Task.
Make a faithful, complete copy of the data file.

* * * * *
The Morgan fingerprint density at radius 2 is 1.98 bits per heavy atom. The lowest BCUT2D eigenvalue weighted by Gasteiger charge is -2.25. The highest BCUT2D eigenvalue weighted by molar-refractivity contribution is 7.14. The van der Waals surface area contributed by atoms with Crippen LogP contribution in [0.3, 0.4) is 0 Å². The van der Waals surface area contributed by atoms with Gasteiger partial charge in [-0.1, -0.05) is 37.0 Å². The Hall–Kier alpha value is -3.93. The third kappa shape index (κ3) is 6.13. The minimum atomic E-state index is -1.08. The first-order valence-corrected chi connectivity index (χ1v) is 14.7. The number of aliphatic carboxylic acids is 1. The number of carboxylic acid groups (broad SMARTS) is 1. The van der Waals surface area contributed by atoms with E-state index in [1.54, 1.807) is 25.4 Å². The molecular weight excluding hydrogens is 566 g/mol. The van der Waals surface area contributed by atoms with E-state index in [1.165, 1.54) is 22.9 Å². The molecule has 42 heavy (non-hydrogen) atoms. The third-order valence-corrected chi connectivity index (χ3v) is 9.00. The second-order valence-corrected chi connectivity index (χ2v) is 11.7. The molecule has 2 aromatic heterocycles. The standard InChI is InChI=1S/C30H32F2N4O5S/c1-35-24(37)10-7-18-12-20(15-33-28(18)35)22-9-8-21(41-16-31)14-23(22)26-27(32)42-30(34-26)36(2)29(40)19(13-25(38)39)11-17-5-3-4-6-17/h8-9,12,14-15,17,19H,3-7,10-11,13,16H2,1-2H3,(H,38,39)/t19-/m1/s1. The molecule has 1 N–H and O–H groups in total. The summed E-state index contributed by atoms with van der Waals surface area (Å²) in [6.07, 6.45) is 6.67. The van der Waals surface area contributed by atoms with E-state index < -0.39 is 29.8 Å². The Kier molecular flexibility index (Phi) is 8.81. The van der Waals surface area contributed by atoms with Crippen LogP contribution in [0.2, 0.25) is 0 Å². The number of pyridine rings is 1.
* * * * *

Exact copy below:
The Morgan fingerprint density at radius 2 is 1.98 bits per heavy atom. The lowest BCUT2D eigenvalue weighted by Gasteiger charge is -2.25. The highest BCUT2D eigenvalue weighted by molar-refractivity contribution is 7.14. The van der Waals surface area contributed by atoms with Crippen LogP contribution in [0.3, 0.4) is 0 Å². The van der Waals surface area contributed by atoms with Gasteiger partial charge in [-0.1, -0.05) is 37.0 Å². The Hall–Kier alpha value is -3.93. The third kappa shape index (κ3) is 6.13. The minimum atomic E-state index is -1.08. The first-order valence-corrected chi connectivity index (χ1v) is 14.7. The number of aliphatic carboxylic acids is 1. The number of carboxylic acid groups (broad SMARTS) is 1. The van der Waals surface area contributed by atoms with E-state index in [1.54, 1.807) is 25.4 Å². The molecular weight excluding hydrogens is 566 g/mol. The van der Waals surface area contributed by atoms with E-state index in [1.165, 1.54) is 22.9 Å². The molecule has 42 heavy (non-hydrogen) atoms. The third-order valence-corrected chi connectivity index (χ3v) is 9.00. The second-order valence-corrected chi connectivity index (χ2v) is 11.7. The molecule has 2 aromatic heterocycles. The standard InChI is InChI=1S/C30H32F2N4O5S/c1-35-24(37)10-7-18-12-20(15-33-28(18)35)22-9-8-21(41-16-31)14-23(22)26-27(32)42-30(34-26)36(2)29(40)19(13-25(38)39)11-17-5-3-4-6-17/h8-9,12,14-15,17,19H,3-7,10-11,13,16H2,1-2H3,(H,38,39)/t19-/m1/s1. The molecule has 1 N–H and O–H groups in total. The summed E-state index contributed by atoms with van der Waals surface area (Å²) in [6.07, 6.45) is 6.67. The van der Waals surface area contributed by atoms with E-state index < -0.39 is 29.8 Å². The Kier molecular flexibility index (Phi) is 8.81. The van der Waals surface area contributed by atoms with Crippen LogP contribution in [0.2, 0.25) is 0 Å². The number of pyridine rings is 1.